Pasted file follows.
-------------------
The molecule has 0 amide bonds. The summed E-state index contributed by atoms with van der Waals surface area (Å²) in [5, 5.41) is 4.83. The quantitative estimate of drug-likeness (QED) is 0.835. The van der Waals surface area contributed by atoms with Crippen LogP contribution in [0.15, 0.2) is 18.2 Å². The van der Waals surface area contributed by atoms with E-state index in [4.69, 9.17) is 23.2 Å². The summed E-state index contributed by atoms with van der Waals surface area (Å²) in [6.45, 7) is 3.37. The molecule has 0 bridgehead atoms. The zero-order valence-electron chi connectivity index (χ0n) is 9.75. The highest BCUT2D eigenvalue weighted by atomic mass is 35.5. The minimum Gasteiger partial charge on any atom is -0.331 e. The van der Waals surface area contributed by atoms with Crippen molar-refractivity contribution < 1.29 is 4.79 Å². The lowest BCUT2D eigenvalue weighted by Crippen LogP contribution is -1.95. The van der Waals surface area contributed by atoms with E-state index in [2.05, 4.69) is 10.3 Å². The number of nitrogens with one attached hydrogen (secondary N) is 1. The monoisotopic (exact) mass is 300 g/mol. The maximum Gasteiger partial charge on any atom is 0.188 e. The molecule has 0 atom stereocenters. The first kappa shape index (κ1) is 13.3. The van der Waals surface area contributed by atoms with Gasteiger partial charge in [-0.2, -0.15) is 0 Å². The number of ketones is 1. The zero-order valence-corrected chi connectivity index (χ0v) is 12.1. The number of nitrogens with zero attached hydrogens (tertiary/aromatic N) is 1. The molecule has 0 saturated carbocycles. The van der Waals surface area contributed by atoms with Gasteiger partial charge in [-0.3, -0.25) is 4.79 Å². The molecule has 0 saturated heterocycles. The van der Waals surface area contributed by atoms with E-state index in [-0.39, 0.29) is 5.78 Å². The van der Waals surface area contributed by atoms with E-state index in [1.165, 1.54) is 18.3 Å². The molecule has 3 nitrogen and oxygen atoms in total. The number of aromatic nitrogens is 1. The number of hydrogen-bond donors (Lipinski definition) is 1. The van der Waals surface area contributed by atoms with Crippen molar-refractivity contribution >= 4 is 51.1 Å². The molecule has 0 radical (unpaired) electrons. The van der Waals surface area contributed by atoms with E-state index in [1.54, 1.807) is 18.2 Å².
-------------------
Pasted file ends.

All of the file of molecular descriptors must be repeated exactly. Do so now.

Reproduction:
The molecule has 0 amide bonds. The summed E-state index contributed by atoms with van der Waals surface area (Å²) in [5, 5.41) is 4.83. The quantitative estimate of drug-likeness (QED) is 0.835. The van der Waals surface area contributed by atoms with Crippen LogP contribution in [0.15, 0.2) is 18.2 Å². The van der Waals surface area contributed by atoms with E-state index in [4.69, 9.17) is 23.2 Å². The summed E-state index contributed by atoms with van der Waals surface area (Å²) in [6.45, 7) is 3.37. The molecule has 0 bridgehead atoms. The zero-order valence-electron chi connectivity index (χ0n) is 9.75. The highest BCUT2D eigenvalue weighted by atomic mass is 35.5. The minimum Gasteiger partial charge on any atom is -0.331 e. The van der Waals surface area contributed by atoms with Crippen molar-refractivity contribution < 1.29 is 4.79 Å². The lowest BCUT2D eigenvalue weighted by Crippen LogP contribution is -1.95. The van der Waals surface area contributed by atoms with E-state index in [2.05, 4.69) is 10.3 Å². The number of nitrogens with one attached hydrogen (secondary N) is 1. The monoisotopic (exact) mass is 300 g/mol. The maximum Gasteiger partial charge on any atom is 0.188 e. The molecule has 0 atom stereocenters. The first kappa shape index (κ1) is 13.3. The van der Waals surface area contributed by atoms with Gasteiger partial charge in [-0.2, -0.15) is 0 Å². The number of ketones is 1. The zero-order valence-corrected chi connectivity index (χ0v) is 12.1. The number of nitrogens with zero attached hydrogens (tertiary/aromatic N) is 1. The molecule has 0 saturated carbocycles. The van der Waals surface area contributed by atoms with Gasteiger partial charge in [-0.3, -0.25) is 4.79 Å². The molecule has 0 saturated heterocycles. The van der Waals surface area contributed by atoms with E-state index in [-0.39, 0.29) is 5.78 Å². The van der Waals surface area contributed by atoms with E-state index in [1.165, 1.54) is 18.3 Å². The molecule has 3 nitrogen and oxygen atoms in total. The number of aromatic nitrogens is 1. The number of hydrogen-bond donors (Lipinski definition) is 1. The van der Waals surface area contributed by atoms with Crippen molar-refractivity contribution >= 4 is 51.1 Å². The molecule has 0 radical (unpaired) electrons. The van der Waals surface area contributed by atoms with E-state index in [1.54, 1.807) is 18.2 Å².